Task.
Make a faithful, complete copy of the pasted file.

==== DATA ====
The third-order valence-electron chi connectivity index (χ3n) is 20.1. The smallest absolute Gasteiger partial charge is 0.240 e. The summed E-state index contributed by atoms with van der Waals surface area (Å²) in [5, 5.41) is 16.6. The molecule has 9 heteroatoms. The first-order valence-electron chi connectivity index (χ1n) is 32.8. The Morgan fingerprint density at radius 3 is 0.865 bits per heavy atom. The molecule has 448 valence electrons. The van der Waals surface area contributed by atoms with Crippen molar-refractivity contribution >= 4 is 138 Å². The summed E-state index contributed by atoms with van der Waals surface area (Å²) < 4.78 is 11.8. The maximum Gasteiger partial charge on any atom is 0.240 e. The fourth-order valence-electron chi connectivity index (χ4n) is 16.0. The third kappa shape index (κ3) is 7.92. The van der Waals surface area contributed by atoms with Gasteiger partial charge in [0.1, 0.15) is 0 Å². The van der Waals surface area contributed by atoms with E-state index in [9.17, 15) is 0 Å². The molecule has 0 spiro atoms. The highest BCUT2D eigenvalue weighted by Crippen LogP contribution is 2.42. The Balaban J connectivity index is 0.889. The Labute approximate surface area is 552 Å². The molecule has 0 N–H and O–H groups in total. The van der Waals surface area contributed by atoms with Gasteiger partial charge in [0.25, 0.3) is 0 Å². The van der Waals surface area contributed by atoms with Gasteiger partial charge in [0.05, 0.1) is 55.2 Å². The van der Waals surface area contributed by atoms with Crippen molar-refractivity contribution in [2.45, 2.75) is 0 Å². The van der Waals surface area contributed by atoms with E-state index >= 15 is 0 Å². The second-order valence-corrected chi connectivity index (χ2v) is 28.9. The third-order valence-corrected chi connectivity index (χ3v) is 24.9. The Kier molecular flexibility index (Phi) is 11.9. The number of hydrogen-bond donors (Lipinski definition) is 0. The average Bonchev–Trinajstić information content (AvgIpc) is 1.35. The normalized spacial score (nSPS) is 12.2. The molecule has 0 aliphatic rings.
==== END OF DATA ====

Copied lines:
The third-order valence-electron chi connectivity index (χ3n) is 20.1. The smallest absolute Gasteiger partial charge is 0.240 e. The summed E-state index contributed by atoms with van der Waals surface area (Å²) in [5, 5.41) is 16.6. The molecule has 9 heteroatoms. The first-order valence-electron chi connectivity index (χ1n) is 32.8. The Morgan fingerprint density at radius 3 is 0.865 bits per heavy atom. The molecule has 448 valence electrons. The van der Waals surface area contributed by atoms with Crippen molar-refractivity contribution >= 4 is 138 Å². The summed E-state index contributed by atoms with van der Waals surface area (Å²) < 4.78 is 11.8. The maximum Gasteiger partial charge on any atom is 0.240 e. The fourth-order valence-electron chi connectivity index (χ4n) is 16.0. The third kappa shape index (κ3) is 7.92. The van der Waals surface area contributed by atoms with Gasteiger partial charge in [0.1, 0.15) is 0 Å². The van der Waals surface area contributed by atoms with E-state index in [9.17, 15) is 0 Å². The molecule has 0 spiro atoms. The highest BCUT2D eigenvalue weighted by Crippen LogP contribution is 2.42. The Balaban J connectivity index is 0.889. The Labute approximate surface area is 552 Å². The molecule has 0 N–H and O–H groups in total. The van der Waals surface area contributed by atoms with Gasteiger partial charge in [0.25, 0.3) is 0 Å². The van der Waals surface area contributed by atoms with Gasteiger partial charge in [0.05, 0.1) is 55.2 Å². The van der Waals surface area contributed by atoms with Crippen molar-refractivity contribution in [2.45, 2.75) is 0 Å². The van der Waals surface area contributed by atoms with E-state index >= 15 is 0 Å². The second-order valence-corrected chi connectivity index (χ2v) is 28.9. The third-order valence-corrected chi connectivity index (χ3v) is 24.9. The Kier molecular flexibility index (Phi) is 11.9. The number of hydrogen-bond donors (Lipinski definition) is 0. The average Bonchev–Trinajstić information content (AvgIpc) is 1.35. The normalized spacial score (nSPS) is 12.2. The molecule has 0 aliphatic rings.